what a humbling reminder of our humanity does for my soul

I’m feeling a little melancholy this morning, which is a bit unusual since lately my emotions have generally had a direct correlation with the amount of sun in the forecast (today there is lots of sun). I have a meeting at a clinical site in the burbs this morning, so I spent about an hour in the car listening to NPR, which meant about one hour of coverage of the aftermath of the Boston marathon bombings.

It’s hearing the details of an event like this that really shakes me. Or, rather, brings me back down to reality. Reminds me of the very true fact that we are guaranteed nothing. That we are human, and really anything that goes right in our lives is the direct result of a gracious God who moves among us when we are least mindful of him.

It’s so easy to get wrapped up in our little lives, isn’t it? I find myself feeling genuine gratitude for the ways God has blessed me, and the gifts he has given me. And yet, when tragedy occurs close by and I am reminded of the brevity of this life, I want to hold on tight to these things. I suppose this is a pretty natural response. Someone tragically loses their 8-year-old with no warning, and you want to run to your own 8-year-old, squeeze him tight, and keep him close by. But the thing is that we really don’t have control over anything in this life. Absolutely the only hope and confidence we can have is in the Creator of the universe. And how can we have this hope unless we know this God? I mean really Know know him.

I arrived at my destination a couple hours before my meeting after driving Jeremy to the train this morning, so I’ve been sitting in a Starbucks sipping, thinking, reading. I recently started reading through the book of Mark and this morning I found myself in chapter 4, which is where Jesus tells and explains the parable of the sower. You know, the one where the sower sows his seed, some falls on the path (and gets eaten), some falls among the rocks (sprouts up, and gets scorched), some falls among thorns (grows up but gets choked and doesn’t yield any grain), and some falls on good soil (grows, and turns into a whoooole lotta grain).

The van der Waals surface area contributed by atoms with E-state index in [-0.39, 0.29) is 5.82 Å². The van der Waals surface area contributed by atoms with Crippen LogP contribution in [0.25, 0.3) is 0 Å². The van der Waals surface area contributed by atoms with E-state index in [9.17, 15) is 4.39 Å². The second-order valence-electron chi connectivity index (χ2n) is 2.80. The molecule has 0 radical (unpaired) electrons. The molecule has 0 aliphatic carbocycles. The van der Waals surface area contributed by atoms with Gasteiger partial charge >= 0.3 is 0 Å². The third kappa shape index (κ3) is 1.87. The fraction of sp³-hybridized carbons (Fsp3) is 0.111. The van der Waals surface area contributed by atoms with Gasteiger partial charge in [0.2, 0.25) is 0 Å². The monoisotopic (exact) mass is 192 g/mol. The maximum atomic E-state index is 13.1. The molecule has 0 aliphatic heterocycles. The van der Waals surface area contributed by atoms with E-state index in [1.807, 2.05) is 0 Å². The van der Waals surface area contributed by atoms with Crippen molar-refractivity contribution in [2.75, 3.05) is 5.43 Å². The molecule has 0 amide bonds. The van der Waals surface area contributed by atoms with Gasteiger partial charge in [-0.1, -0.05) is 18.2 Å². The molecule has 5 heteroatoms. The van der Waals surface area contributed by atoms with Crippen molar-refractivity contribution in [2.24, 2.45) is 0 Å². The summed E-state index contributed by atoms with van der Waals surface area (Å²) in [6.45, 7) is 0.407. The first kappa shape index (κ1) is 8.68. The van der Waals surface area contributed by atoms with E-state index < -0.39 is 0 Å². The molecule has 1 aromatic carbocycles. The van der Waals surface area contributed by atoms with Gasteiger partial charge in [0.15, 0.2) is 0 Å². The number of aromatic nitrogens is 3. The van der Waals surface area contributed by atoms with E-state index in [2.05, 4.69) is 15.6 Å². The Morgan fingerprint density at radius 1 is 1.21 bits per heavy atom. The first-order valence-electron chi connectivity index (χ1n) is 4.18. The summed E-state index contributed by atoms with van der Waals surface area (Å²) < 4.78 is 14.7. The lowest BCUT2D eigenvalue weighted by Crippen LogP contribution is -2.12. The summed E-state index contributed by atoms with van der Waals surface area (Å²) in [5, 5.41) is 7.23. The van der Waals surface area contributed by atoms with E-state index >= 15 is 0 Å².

It’s a famous parable, and if you’ve grown up in the church you’ve probably heard it hundreds of times. Directly following the parable, Jesus explains what it means (which he doesn’t normally do right after telling a parable). What struck me most this morning was this:

“And others are the ones sown among the thorns. They are those who hear the word, but the cares of the world and the deceitfulness of riches and the desires for other things enter in and choke the word, and it proves unfruitful.”

How easily do the cares of this world, even the deceitfulness of riches, and especially desires for other things enter in? I am so easily pulled into my own universe to be concerned with the details of my own circumstances, accompanied by a casual forgetfulness of Christ. It’s no wonder, then, that what happened in Boston reminds me of the shakiness of the life I’m constantly temped to think I’ve built.

Let us be reminded today of the mighty rule and reign of Christ, and what a humbling reality it is that he would enter into relationship with us. And let us also be reminded that while it’s a humbling reality, it isreality. It is good news that he deeply loves us, intimately knows our hearts, and is working to make all things new.

“No, in all these things we are more than conquerors through him who loved us. For I am sure that neither death nor life, nor angels nor rulers, nor things present nor things to come, nor powers, nor height nor depth, nor anything else in all creation, will be able to separate us from the love of God in Christ Jesus our Lord.” Romans 8:37-39.


One comment

  1. Your sis · April 22, 2013

    excellent post sis. Love you!

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